As a doctor, I can give you a lot of useful advice about how to get healthy and stay that way, but one thing you don't need me to tell you is that exercise is good for you. By this point, it's not news to anyone that staying active can benefit the heart, the waistline, even the mind. Still, there's a real disconnect between what we know and what we do. More than 60% of American adults do not exercise regularly, and many are content to admit they don't exercise at all. More than 72 million are obese, and almost every one of them would like to shed the extra pounds. So if exercise is such a good idea, why don't more people do it?
The most paradoxical part of our sedentary nature is that we don't start out that way. Even as I write this, I am watching my 2-year-old run around in circles. In the last paragraph alone, she has made six circumnavigations of the house. Kids seem to be born in constant motion, but along the way that behavior gets hijacked.
According to kinesiologist Steven Bray at McMaster University in Ontario, the slowdown occurs for many of us at around the time we start college. Bray followed 127 subjects and found that on the whole, first-year college students participate in significantly less exercise than they did just one year before. Academic demands and lack of organized sports are certainly part of the problem. A bigger part may be a curious human tendency to look at life changes as an occasion to blow up the old rules and not create new ones in their place. This is especially so when it comes to staying fit. "College is the first big transition in life," Bray says. "And it becomes an excuse not to exercise."
That's a pattern we repeat over and over. The demands of a new job usually mean less time at the gym or on the jogging track. How about a new marriage? How many times have we seen newlyweds looking a lot plumper in first-anniversary photos than they did in the wedding pictures? And whatever exercise resolve that married couples have left can be wiped out when a new baby comes along. "A lot of people don't like to exercise," says Bray, "so it's the first thing to go when you get the opportunity to rearrange your schedule."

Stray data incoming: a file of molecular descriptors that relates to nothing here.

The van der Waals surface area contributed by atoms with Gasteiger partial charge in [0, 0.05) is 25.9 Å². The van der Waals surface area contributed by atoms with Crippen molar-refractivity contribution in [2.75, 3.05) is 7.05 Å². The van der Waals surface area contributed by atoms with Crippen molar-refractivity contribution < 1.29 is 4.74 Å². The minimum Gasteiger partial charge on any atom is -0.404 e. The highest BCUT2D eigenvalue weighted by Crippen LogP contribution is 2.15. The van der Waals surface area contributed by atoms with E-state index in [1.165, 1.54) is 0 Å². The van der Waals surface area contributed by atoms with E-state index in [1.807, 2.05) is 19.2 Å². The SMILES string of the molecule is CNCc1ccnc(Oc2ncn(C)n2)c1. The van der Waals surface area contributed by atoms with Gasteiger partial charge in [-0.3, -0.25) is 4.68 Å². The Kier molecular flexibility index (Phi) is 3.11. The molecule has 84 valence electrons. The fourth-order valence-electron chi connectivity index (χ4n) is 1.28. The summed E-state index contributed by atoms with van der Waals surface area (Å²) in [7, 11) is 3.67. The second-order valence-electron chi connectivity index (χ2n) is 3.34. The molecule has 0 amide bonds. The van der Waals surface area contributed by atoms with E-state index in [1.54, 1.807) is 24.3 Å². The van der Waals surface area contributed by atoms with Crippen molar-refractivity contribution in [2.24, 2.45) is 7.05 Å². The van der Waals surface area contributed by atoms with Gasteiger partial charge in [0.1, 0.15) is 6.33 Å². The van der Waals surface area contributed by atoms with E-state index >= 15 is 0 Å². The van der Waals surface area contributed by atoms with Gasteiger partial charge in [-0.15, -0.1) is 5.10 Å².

In a recent issue of Observer, the magazine of the Association for Psychological Science, Ian Herbert, a journalist and triathlete, reported on numerous other studies that explain why we fall off the exercise wagon. Research by psychologist Roy Baumeister at Florida State University, for example, suggests that self-control is like a psychological muscle one that can simply become exhausted. Spend your day trying to maintain your composure with a willful toddler or a demanding boss, and you may not have enough discipline left later to stick to your fitness routine. If that routine involves a diet, things can get even more complicated, as the effort you make to resist having a Snickers in the afternoon depletes your resolve to work out in the evening. "The more you use the self-control muscle," Herbert says, "the more tired it gets."
Not having a clearly defined exercise plan can hurt too. Investigators at Berlin's Free University found that people who set general goals, like "I will exercise in my free time," did a far worse job of sticking to that plan than did people who made a firm commitment, like "I will walk to my friend's house and back every Monday, Wednesday and Friday."
Even something that ought to help having a personal trainer can hurt over time. Research at the University of Saskatchewan shows that while a trainer may ensure that we stick to a fitness program, our resolve melts away once the training sessions end. In these cases, we become so dependent on someone else to monitor our progress that we never develop what psychologists call the self-efficacy to follow a plan on our own.
The good news is, there are solutions to all of these problems. Baumeister thinks the self-control muscle may be strengthened and trained sometimes beginning with exercises as simple as remembering to sit straighter or drink enough water. Specific workout plans, like scheduling a gym visit with friends, can turn a general desire to exercise into a firm commitment. Trying to do without a trainer, or at least tapering off slowly when you quit, can help you learn to be accountable only to you. We may never again have the stamina of a 2-year-old, but recapturing even a little of our early-life energy can make our later lives a whole lot healthier.
With reporting by A. Chris Gajilan / New York